Featuring a separate chassis, under-stated good looks, ultra-easy engine access for maintenance, and all-round independent suspension, Triumph’s Herald has much going for it as a user-friendly, attractive classic. Kim Henson elaborates…
Arriving on the UK motoring scene in 1959, the Triumph Herald was a new compact, stylishly angular car from Standard-Triumph, and effectively replaced the Standard Eights and Tens of the 1950s. The newcomer was unusual for a car of its time in featuring a separate chassis frame, but this made easier the provision of a wide range of differing body styles on the same basic platform (and can help in terms of structural restoration, for owners today).
The Heralds were sold in two door saloon, two door fixed head coupé, convertible, estate and Courier van versions. The cars incorporated styling by Giovanni Michelotti, with engineering by Harry Webster and his team.
Power was originally provided by the 948cc engine already proven in the Standard Tens of the 1950s, and this unit was developed through the years into 1147cc and 1296cc forms.
Advanced features for a family car of 1959 were all-independent suspension plus rack and pinion steering – and the Herald was also renowned for its very small turning circle, helping to make tight parking manoeuvres much easier.
Rare today are the Coupé and Courier van versions. The Herald convertibles have always been appreciated for their affordable blend of four seater practicality and open top motoring.
The 12/50 saloons were more sporty than the standard versions, with twin carburettors and a standard-fit sun roof; they are still very enjoyable to drive, yet relatively affordable.
From October 1967 the new Herald 13/60 was fitted with a more powerful 1296cc engine, and this model featured a revised interior, plus a bonnet similar to that of the six cylinder Vitesse (but with just two headlamps, rather than four).
The interiors of all Heralds were finished to a high standard compared with many rivals of their time. Boot space is especially impressive for a car of fairly modest overall dimensions.
Advanced rust in the chassis and body can be difficult to rectify – although the construction of the vehicle around a separate chassis frame can make do-it-yourself restoration an easier proposition than for contemporary chassisless rivals. All the same, removing (and re-fitting) the body shell for major restoration work to be carried out is a huge and time-consuming job.
Check the chassis frame for accident damage and for rust – everywhere, but especially in the outriggers and side rails, along the main longitudinal members and rear extension pieces, and around all the suspension mountings.
The bodywork can rust around the main front bulkhead, in the front wing/bonnet assembly, along the lower edges of the doors and rear wings, in the front and rear valance panels, in the main floor pans plus the boot floor, and around the wheel arch lips.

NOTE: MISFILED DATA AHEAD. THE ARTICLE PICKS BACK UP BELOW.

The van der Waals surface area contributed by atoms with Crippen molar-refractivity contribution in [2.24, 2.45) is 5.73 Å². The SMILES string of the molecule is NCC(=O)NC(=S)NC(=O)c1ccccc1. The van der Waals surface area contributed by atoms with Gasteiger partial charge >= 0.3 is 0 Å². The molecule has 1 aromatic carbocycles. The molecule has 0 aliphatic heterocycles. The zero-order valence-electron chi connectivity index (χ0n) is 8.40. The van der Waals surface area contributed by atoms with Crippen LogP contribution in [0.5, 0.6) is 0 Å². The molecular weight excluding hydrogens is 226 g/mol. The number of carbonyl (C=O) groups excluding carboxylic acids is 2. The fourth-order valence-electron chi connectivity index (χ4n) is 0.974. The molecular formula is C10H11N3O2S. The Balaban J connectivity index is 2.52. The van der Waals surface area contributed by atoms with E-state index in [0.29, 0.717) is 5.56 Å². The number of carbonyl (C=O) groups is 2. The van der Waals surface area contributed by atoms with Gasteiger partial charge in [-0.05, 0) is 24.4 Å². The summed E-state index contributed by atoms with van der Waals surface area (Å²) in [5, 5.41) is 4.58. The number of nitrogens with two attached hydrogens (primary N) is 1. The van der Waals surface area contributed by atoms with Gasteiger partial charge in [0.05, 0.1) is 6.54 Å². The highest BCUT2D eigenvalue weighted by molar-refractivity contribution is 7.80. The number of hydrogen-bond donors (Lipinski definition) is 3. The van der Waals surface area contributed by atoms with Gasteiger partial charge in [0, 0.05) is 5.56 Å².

Check that the panel gaps are all approximately even, and that the bonnet opens and closes easily (if not, this may indicate that at some time the car may have been involved in an accident).
Ensure that the engine runs sweetly, also that it does not emit excessive amounts of blue smoke (indicating piston/ring/cylinder bore wear), and does not rattle from the bottom end (crankshaft/bearing troubles).
Check that the gearbox is not noisy, that synchromesh action is effective and that the gearchange is positive in action (if not it may be just the linkage which requires attention).
Neglected Heralds are often ailing in terms of the front suspension (due to lack of regular lubrication; this MUST be carried out regularly to minimise wear) and drivetrain woes which can include worn universal joints (listen for clicking sounds).
A very major plus point in owning any Herald is the superb access to the engine, steering gear, front suspension and front brakes, courtesy of the forward-tipping bonnet/wing assembly, which tilts as a unit; this is a great help during maintenance/repair work. In addition, the gearbox can be removed from inside the vehicle, rather than from below it, for changing the clutch and/or gearbox. This is easier for many owners!
Prices for most versions are still affordable, although convertibles in particular can command higher figures (as can the ultra-rare Courier vans).
Heralds are inexpensive to run; fuel consumption is typically between 35 and 45 miles per gallon, and spares are widely available at reasonable prices, from a number of specialists.
The club scene is very active. Organisations worth contacting include:
Club Triumph. Tel. 01932 562514. www.club.triumph.org.uk
Triumph Sports Six Club. Tel. 01858 434424. www.tssc.org.uk
Saloon: Rough, £400. Good, £1,200+. Top Notch, £2,750+
Convertible: Rough, £1,000. Good, £2,500. Top Notch, £4,500+
Coupé: Rough, £700+. Good, £1,500+. Top Notch, £3,500+
FACTS AND FIGURES
Two door saloon, coupé, estate, convertible, ‘Courier’ van
Overhead valve, in-line four cylinder.
950: 948cc; Single carburettor, 34.5 bhp; twin carburettor, 42.4 bhp
1200: 1147cc, 39 bhp (48 bhp from Nov. 1964)
12/50: 1147cc, 51 bhp
13/60: 1296cc, 61 bhp
950: Single carburettor, 28 sec; twin carburettor, 22 sec
1200: 24 sec (20 sec from Nov. 1964)
12/50: 19 sec
13/60: 18 sec
950: Single carburettor, 70+ mph; twin carburettor, 80 mph
1200: 75 mph (80+ mph from Nov. 1964)
12/50: 80+ mph
13/60: 85 mph
Typical fuel consumption: